New statistics revealed today have shown that fears of being discriminated against is one of the biggest reasons for LGBTQ+ people not opting for a career in the STEM fields.
The research, which has been conducted by the Institution of Engineering and Technology (IET), found that 29% of respondents who identified as LGBTQ+ didn’t go into a career in STEM due to fears of discrimination.
Almost three quarters (74%) of those identifying as LGBTQ+ stated that they had never considered a career within the engineering related fields, showing that much work is necessary in order to squash the disparity of such roles to the community.
To promote the STEM career benefits and to coincide with International Women in Engineering Day on June 23rd, the IET have released a video which is hoped will ‘#SmashStereotypesToBits’ and change attitudes towards the field. In the video, five young women engineers can be seen having a unique pillow fight conducted purely through the power of technology, drones and explosives, turning the typical stereotype on its head.
Those to star in the video are computer scientist and smart cities designer Dr Larissa Suzuki, instrument technician Ellie Wilson, software engineer Nadia Johnson, electrical engineer Dr Ozak Esu, and electronic engineering apprentice Sophie Caffrey.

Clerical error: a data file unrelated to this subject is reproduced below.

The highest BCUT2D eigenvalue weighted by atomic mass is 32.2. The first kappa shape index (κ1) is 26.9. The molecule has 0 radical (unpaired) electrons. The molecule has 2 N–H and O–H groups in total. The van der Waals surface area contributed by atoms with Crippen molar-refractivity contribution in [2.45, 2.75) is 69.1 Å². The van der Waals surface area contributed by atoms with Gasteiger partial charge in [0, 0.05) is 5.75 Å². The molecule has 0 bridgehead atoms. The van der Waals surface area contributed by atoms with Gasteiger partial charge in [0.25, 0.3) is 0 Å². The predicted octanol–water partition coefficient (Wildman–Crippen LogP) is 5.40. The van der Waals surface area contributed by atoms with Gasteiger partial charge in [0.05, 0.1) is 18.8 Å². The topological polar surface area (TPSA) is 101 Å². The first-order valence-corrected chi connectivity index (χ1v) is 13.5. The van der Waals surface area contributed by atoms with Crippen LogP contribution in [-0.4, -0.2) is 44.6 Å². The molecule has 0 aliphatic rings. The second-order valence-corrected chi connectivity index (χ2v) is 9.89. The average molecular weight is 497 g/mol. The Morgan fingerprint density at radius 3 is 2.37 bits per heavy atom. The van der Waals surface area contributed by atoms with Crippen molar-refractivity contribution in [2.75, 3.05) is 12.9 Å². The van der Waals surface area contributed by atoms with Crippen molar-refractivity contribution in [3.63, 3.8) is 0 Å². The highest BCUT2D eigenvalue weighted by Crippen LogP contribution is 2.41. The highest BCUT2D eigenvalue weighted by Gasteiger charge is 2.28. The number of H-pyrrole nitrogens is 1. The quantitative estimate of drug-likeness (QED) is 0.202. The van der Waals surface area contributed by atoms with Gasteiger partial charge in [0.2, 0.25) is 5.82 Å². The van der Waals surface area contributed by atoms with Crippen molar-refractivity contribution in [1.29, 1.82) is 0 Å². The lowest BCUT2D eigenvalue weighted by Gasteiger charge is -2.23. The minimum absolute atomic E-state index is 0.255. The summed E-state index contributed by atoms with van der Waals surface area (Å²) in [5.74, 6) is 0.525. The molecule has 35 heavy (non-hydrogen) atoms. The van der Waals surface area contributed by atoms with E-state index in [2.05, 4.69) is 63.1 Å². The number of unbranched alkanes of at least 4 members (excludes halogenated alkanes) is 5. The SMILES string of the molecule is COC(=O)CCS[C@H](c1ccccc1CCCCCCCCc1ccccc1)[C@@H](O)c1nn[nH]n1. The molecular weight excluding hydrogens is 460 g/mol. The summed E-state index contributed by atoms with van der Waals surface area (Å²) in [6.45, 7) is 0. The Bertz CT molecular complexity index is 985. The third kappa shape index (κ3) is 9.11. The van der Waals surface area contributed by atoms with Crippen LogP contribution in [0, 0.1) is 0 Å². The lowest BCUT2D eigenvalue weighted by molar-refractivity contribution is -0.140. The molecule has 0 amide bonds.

Jo Foster, IET Diversity and Inclusion Manager, said: “Engineering in the UK suffers from a huge image problem. The research backs up fears that gender stereotyping within STEM careers is alive and well, potentially damaging the diversity of talent coming into the industry. This coupled with the fact that there is an estimated annual shortfall of 59,000 engineering and technicians to fill engineering roles, clearly demonstrates a need for action.
“The IET is one of the world’s largest professional bodies to promote engineering to multiple audiences and we want to continue to utilise our position to raise awareness of this issue. The #SmashStereotypesToBits campaign is one of the ways in which we can achieve this by flipping stereotypes on their head and spreading the message that engineering is a cool and recognised career choice for women.”
“The #SmashStereotypesToBits campaign looks specifically to target women as part of International Women in Engineering Day but we think it’s crucially important that all demographics, minorities and sexualities are encouraged to pursue STEM careers.”
The campaign also comes ahead of the very first International LGBTSTEM Day, which will take place on July 5th. The day is also part of a push to help increase diversity and inclusion in STEM.